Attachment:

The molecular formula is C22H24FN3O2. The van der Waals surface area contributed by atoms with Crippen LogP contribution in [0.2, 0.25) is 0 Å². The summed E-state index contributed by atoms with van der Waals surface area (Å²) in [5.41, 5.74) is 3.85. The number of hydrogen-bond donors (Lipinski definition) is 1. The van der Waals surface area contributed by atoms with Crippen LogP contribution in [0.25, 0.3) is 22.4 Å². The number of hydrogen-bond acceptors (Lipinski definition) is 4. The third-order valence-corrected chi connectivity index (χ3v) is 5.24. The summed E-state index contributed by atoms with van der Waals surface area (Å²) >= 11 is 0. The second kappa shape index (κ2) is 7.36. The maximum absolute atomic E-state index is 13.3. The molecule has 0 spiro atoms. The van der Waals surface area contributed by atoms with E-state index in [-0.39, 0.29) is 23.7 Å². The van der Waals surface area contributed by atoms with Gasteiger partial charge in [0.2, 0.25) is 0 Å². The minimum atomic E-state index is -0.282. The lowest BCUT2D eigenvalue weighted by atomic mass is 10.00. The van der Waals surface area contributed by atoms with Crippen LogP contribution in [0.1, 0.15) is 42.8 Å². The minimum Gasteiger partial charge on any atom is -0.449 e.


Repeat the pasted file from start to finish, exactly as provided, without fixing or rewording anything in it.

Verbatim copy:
The molecular formula is C22H24FN3O2. The van der Waals surface area contributed by atoms with Crippen LogP contribution in [0.2, 0.25) is 0 Å². The summed E-state index contributed by atoms with van der Waals surface area (Å²) in [5.41, 5.74) is 3.85. The number of hydrogen-bond donors (Lipinski definition) is 1. The van der Waals surface area contributed by atoms with Crippen LogP contribution in [0.25, 0.3) is 22.4 Å². The number of hydrogen-bond acceptors (Lipinski definition) is 4. The third-order valence-corrected chi connectivity index (χ3v) is 5.24. The summed E-state index contributed by atoms with van der Waals surface area (Å²) >= 11 is 0. The second kappa shape index (κ2) is 7.36. The maximum absolute atomic E-state index is 13.3. The molecule has 0 spiro atoms. The van der Waals surface area contributed by atoms with E-state index in [-0.39, 0.29) is 23.7 Å². The van der Waals surface area contributed by atoms with Gasteiger partial charge in [0.2, 0.25) is 0 Å². The minimum atomic E-state index is -0.282. The lowest BCUT2D eigenvalue weighted by atomic mass is 10.00. The van der Waals surface area contributed by atoms with Crippen LogP contribution in [0.1, 0.15) is 42.8 Å². The minimum Gasteiger partial charge on any atom is -0.449 e.